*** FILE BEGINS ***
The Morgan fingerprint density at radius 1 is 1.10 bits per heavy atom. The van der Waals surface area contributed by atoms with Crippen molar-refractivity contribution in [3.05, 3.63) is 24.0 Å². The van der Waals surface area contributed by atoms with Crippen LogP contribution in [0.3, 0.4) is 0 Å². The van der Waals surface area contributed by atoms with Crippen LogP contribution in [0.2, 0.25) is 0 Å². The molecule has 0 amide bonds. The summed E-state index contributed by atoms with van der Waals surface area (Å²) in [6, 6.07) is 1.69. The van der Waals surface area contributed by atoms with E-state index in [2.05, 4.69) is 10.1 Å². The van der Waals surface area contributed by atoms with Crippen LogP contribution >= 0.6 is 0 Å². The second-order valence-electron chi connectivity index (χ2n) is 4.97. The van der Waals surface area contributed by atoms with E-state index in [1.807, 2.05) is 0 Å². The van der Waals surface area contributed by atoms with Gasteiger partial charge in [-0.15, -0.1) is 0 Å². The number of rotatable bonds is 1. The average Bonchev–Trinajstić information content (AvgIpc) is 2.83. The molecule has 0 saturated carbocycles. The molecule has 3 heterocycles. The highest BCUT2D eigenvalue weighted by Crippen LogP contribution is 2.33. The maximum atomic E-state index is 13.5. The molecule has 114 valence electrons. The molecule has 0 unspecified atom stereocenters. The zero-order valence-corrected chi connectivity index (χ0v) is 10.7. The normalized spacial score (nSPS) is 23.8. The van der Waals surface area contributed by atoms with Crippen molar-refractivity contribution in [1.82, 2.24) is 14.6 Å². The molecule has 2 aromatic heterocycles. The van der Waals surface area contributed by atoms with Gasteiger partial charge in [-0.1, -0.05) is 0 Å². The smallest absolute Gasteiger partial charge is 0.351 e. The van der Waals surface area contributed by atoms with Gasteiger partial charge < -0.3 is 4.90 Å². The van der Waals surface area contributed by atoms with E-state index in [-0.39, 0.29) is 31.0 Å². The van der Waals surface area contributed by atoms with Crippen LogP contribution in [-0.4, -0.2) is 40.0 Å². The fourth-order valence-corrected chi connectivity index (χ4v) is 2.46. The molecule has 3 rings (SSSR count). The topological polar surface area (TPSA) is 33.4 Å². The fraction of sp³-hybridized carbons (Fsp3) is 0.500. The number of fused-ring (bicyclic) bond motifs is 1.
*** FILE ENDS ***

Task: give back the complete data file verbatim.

The Morgan fingerprint density at radius 1 is 1.10 bits per heavy atom. The van der Waals surface area contributed by atoms with Crippen molar-refractivity contribution in [3.05, 3.63) is 24.0 Å². The van der Waals surface area contributed by atoms with Crippen LogP contribution in [0.3, 0.4) is 0 Å². The van der Waals surface area contributed by atoms with Crippen LogP contribution in [0.2, 0.25) is 0 Å². The molecule has 0 amide bonds. The summed E-state index contributed by atoms with van der Waals surface area (Å²) in [6, 6.07) is 1.69. The van der Waals surface area contributed by atoms with E-state index in [2.05, 4.69) is 10.1 Å². The van der Waals surface area contributed by atoms with Crippen LogP contribution >= 0.6 is 0 Å². The second-order valence-electron chi connectivity index (χ2n) is 4.97. The van der Waals surface area contributed by atoms with E-state index in [1.807, 2.05) is 0 Å². The van der Waals surface area contributed by atoms with Gasteiger partial charge in [-0.15, -0.1) is 0 Å². The number of rotatable bonds is 1. The average Bonchev–Trinajstić information content (AvgIpc) is 2.83. The molecule has 0 saturated carbocycles. The molecule has 3 heterocycles. The highest BCUT2D eigenvalue weighted by Crippen LogP contribution is 2.33. The maximum atomic E-state index is 13.5. The molecule has 114 valence electrons. The molecule has 0 unspecified atom stereocenters. The zero-order valence-corrected chi connectivity index (χ0v) is 10.7. The normalized spacial score (nSPS) is 23.8. The van der Waals surface area contributed by atoms with Crippen molar-refractivity contribution in [1.82, 2.24) is 14.6 Å². The molecule has 2 aromatic heterocycles. The van der Waals surface area contributed by atoms with Gasteiger partial charge in [-0.1, -0.05) is 0 Å². The smallest absolute Gasteiger partial charge is 0.351 e. The van der Waals surface area contributed by atoms with Gasteiger partial charge < -0.3 is 4.90 Å². The van der Waals surface area contributed by atoms with E-state index in [-0.39, 0.29) is 31.0 Å². The van der Waals surface area contributed by atoms with Crippen LogP contribution in [-0.4, -0.2) is 40.0 Å². The fourth-order valence-corrected chi connectivity index (χ4v) is 2.46. The molecule has 3 rings (SSSR count). The topological polar surface area (TPSA) is 33.4 Å². The fraction of sp³-hybridized carbons (Fsp3) is 0.500. The number of fused-ring (bicyclic) bond motifs is 1.